What the US military assault on Iraq did many years ago was precisely to leave that country with enormously toxic soil that made the liveability of that environment impossible for a number of living creatures, humans and others. Do we think of that as an ongoing act of violence the toxicity of the soil? I think we do. We are not able to understand that, unless we see that the US afflicts others what it would never tolerate if others were to inflict the same on us. That is precisely because of an imperialist and cultural supremacy. A presumption of supremacy that is being enacted through that kind of warfare and its aftermath. Similarly, the failure to provide support for those who are seeking to cross the Mediterranean to leave violent or economically destitute situations is itself a form of violence. It can take place without being called violent precisely because the lives that are dumped into that sea or forced to return are not considered to be grievable lives. Those policies are formulated with a presumption of radical social inequality so we cannot even name violence properly. We cannot name nonviolence properly unless we understand where and how those terms are used and abused in the service of furthering social inequality of various kinds.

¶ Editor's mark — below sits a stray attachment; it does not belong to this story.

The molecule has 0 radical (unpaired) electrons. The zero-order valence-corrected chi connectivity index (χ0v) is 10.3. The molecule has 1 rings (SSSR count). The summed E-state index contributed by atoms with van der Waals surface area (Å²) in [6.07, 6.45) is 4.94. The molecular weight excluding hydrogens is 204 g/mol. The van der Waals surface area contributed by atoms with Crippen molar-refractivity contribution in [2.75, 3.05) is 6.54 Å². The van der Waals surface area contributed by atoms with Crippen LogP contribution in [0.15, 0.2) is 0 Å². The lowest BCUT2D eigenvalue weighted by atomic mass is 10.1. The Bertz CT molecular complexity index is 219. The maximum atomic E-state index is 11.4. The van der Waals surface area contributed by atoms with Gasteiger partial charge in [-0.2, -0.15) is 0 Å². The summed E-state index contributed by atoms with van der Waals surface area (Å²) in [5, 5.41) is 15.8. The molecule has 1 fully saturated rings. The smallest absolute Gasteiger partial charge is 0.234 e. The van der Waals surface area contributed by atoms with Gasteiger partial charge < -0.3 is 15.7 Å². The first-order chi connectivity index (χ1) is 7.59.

AD: On the notion of grievability, you talk about how people are interpolated as grievable and non-grievable people, which is quite a devastating thought. I am a white male and I have been interpolated as someone who is worth grieving at some level. There are populations who are not interpolated in that way, and we can obviously think of something like Black Lives Matter as a movement which seeks to assert the grievability of a population which is denied.